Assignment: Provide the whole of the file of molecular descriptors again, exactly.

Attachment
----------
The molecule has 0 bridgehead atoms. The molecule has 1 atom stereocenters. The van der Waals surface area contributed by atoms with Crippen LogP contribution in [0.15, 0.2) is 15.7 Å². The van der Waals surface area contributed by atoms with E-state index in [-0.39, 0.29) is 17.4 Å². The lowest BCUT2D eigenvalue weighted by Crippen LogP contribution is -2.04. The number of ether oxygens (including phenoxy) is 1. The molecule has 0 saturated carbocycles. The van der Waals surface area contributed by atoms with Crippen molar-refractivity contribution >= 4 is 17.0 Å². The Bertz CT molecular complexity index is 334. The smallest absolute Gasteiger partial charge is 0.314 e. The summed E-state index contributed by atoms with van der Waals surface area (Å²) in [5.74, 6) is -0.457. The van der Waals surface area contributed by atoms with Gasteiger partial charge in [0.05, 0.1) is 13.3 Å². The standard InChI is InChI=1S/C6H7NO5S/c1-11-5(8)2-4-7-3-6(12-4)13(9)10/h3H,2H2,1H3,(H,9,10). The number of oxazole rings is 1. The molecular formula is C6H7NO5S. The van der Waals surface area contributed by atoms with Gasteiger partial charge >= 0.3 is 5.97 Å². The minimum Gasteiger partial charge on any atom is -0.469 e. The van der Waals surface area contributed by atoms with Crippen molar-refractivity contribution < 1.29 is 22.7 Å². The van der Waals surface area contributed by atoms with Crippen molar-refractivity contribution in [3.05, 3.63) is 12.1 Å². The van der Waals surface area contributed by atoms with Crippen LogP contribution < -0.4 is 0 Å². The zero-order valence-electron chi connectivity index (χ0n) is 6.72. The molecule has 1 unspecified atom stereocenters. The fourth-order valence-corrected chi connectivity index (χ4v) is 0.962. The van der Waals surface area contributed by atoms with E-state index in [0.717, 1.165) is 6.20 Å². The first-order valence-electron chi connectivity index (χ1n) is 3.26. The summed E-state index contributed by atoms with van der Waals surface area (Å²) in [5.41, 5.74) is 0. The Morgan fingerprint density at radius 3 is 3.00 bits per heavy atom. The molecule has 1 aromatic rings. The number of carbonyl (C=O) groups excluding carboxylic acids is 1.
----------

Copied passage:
The molecule has 0 bridgehead atoms. The molecule has 1 atom stereocenters. The van der Waals surface area contributed by atoms with Crippen LogP contribution in [0.15, 0.2) is 15.7 Å². The van der Waals surface area contributed by atoms with E-state index in [-0.39, 0.29) is 17.4 Å². The lowest BCUT2D eigenvalue weighted by Crippen LogP contribution is -2.04. The number of ether oxygens (including phenoxy) is 1. The molecule has 0 saturated carbocycles. The van der Waals surface area contributed by atoms with Crippen molar-refractivity contribution >= 4 is 17.0 Å². The Bertz CT molecular complexity index is 334. The smallest absolute Gasteiger partial charge is 0.314 e. The summed E-state index contributed by atoms with van der Waals surface area (Å²) in [5.74, 6) is -0.457. The van der Waals surface area contributed by atoms with Gasteiger partial charge in [0.05, 0.1) is 13.3 Å². The standard InChI is InChI=1S/C6H7NO5S/c1-11-5(8)2-4-7-3-6(12-4)13(9)10/h3H,2H2,1H3,(H,9,10). The number of oxazole rings is 1. The molecular formula is C6H7NO5S. The van der Waals surface area contributed by atoms with Gasteiger partial charge >= 0.3 is 5.97 Å². The minimum Gasteiger partial charge on any atom is -0.469 e. The van der Waals surface area contributed by atoms with Crippen molar-refractivity contribution < 1.29 is 22.7 Å². The van der Waals surface area contributed by atoms with Crippen molar-refractivity contribution in [3.05, 3.63) is 12.1 Å². The van der Waals surface area contributed by atoms with Crippen LogP contribution < -0.4 is 0 Å². The zero-order valence-electron chi connectivity index (χ0n) is 6.72. The molecule has 1 unspecified atom stereocenters. The fourth-order valence-corrected chi connectivity index (χ4v) is 0.962. The van der Waals surface area contributed by atoms with E-state index in [0.717, 1.165) is 6.20 Å². The first-order valence-electron chi connectivity index (χ1n) is 3.26. The summed E-state index contributed by atoms with van der Waals surface area (Å²) in [5.41, 5.74) is 0. The Morgan fingerprint density at radius 3 is 3.00 bits per heavy atom. The molecule has 1 aromatic rings. The number of carbonyl (C=O) groups excluding carboxylic acids is 1.